"I think it's potentially problematic to have this generational decline in civic engagement and community involvement, and that's because these are the bedrock of a society," Twenge said.
Michael Hais and Morley Winograd, authors of Millennial Momentum: How a New Generation Is Remaking America, take a more favorable view of the younger generations and were quick to find fault with Twenge's study.
At 69, the pair are too old even to be boomers, who also were once known as the Me Generation. They said old-fashioned wording of the survey questions may have underestimated modern students' interest in the environment and community improvement. Hais said surveys that focus on actions rather than attitudes show Millennials "are actually a very participatory generation."
Twenge downplays survey results showing increased volunteerism because many high schools now require it. Hais and Winograd concede that's true, but say the volunteering continues into college and young adulthood. They're not so high on Gen Xers, whom Winograd described as mistrusting and skeptical of both younger and older generations, but compared Millennials favorably to the G.I. Generation that Tom Brokaw labeled the Greatest Generation. These "civic generations" tend to be raised by extremely loving and involved parents.
"Usually the impact of raising a huge number of supremely confident, overachieving people is that the country does great things," Morley said.
At Clark University, Jeffrey Jensen Arnett studies "emerging adults," those aged about 18 to 25. He doesn't think change comes neatly packaged in generations, but said youth trends over the last 20 years have mainly been positive. Volunteerism and graduation rates are up, he said, while crime, drug use, and teen pregnancy are down. Today's young people are tolerant of differences in ethnicity, sexual orientation, and religion, he said. If anything, he said, this is a "generous generation."
Twenge stuck to her guns. Survey questions about what students did, rather than what they thought, she said, also supported her view.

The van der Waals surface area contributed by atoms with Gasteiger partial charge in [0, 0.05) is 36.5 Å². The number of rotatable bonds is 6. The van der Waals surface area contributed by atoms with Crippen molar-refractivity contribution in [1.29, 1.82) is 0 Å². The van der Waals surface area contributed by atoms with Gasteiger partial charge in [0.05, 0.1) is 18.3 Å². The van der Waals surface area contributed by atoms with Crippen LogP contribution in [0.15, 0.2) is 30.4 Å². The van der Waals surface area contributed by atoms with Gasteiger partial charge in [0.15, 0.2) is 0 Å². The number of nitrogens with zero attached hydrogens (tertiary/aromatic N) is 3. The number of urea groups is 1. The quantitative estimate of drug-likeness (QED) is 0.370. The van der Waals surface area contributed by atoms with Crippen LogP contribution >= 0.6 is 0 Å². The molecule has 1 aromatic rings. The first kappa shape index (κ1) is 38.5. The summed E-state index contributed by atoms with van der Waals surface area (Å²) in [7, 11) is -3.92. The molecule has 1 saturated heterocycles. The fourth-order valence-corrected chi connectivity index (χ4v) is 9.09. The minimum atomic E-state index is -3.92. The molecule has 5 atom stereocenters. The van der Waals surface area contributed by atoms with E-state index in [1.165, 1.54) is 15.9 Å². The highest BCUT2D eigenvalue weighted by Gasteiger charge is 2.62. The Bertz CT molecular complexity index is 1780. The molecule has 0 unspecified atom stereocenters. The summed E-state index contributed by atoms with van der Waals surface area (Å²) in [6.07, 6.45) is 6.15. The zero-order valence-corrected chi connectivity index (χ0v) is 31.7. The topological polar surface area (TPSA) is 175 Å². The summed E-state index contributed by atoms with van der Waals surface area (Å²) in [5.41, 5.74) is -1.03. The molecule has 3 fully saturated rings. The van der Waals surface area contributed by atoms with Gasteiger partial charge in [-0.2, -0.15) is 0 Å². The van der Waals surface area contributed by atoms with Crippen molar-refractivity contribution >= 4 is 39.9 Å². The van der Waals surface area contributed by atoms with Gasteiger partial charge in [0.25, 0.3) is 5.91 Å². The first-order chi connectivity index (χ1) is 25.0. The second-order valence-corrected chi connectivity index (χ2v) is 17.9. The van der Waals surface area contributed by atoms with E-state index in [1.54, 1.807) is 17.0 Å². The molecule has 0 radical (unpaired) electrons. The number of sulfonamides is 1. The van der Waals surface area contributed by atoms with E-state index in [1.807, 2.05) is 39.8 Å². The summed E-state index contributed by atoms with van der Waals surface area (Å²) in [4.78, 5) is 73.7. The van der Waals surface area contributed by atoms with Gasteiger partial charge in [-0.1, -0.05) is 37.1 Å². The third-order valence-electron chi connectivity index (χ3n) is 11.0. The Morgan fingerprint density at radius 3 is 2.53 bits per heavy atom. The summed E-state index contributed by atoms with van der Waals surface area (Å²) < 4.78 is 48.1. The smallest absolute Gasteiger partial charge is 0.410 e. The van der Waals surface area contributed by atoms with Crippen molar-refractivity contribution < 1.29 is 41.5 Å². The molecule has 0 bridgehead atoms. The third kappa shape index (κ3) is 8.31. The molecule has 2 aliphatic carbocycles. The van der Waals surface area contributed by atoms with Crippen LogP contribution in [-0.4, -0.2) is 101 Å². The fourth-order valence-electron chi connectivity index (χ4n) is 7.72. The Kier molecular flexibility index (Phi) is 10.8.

You're part of Generation Me, Twenge said, if you did an "All About Me" project in school and saw posters on the classroom wall that said, "Believe in Yourself" or "Anything Is Possible."
According to the surveys she studied, the proportion of students who said it was very important to be wealthy increased from 45 percent for baby boomers to 70 percent for Gen Xers and 75 percent for Millennials. The percentage who thought it was important to keep up with politics fell from 50 percent for boomers to 39 percent for Gen Xers and 35 percent for Millennials.
The biggest drop was in whether youths felt the need to develop a meaningful philosophy of life. Seventy-three percent of boomers thought that was important, compared with 45 percent of Millennials, but Millennials still thought it more important than money.
"You have these kind of shallow values being promoted of money, fame, and image," Twenge said. She thinks all of this says today's rising youth are not the next great generation.
Taken together, she said, the survey results point to an extrinsic or outward orientation rather than an intrinsic one. Extrinsic values are associated with more anxiety and depression, she said.
Neil Howe, a historian who, with his late coauthor William Strauss, coined the term Millennial Generation, agrees that Millennials are more outward looking, more into shame than guilt. He disagrees that that's bad. Like Hais and Winograd, he said that generations are different, not better or worse. Millennials, he said, are good at getting along and forming communities, something their elders have found awfully challenging.
So what if Millennials think they're extra-special, Howe said. Learn to work with it. Tell them: "I think you're all very special and we expect special things out of you."
Contact Stacey Burling at 215-854-4944 or firstname.lastname@example.org.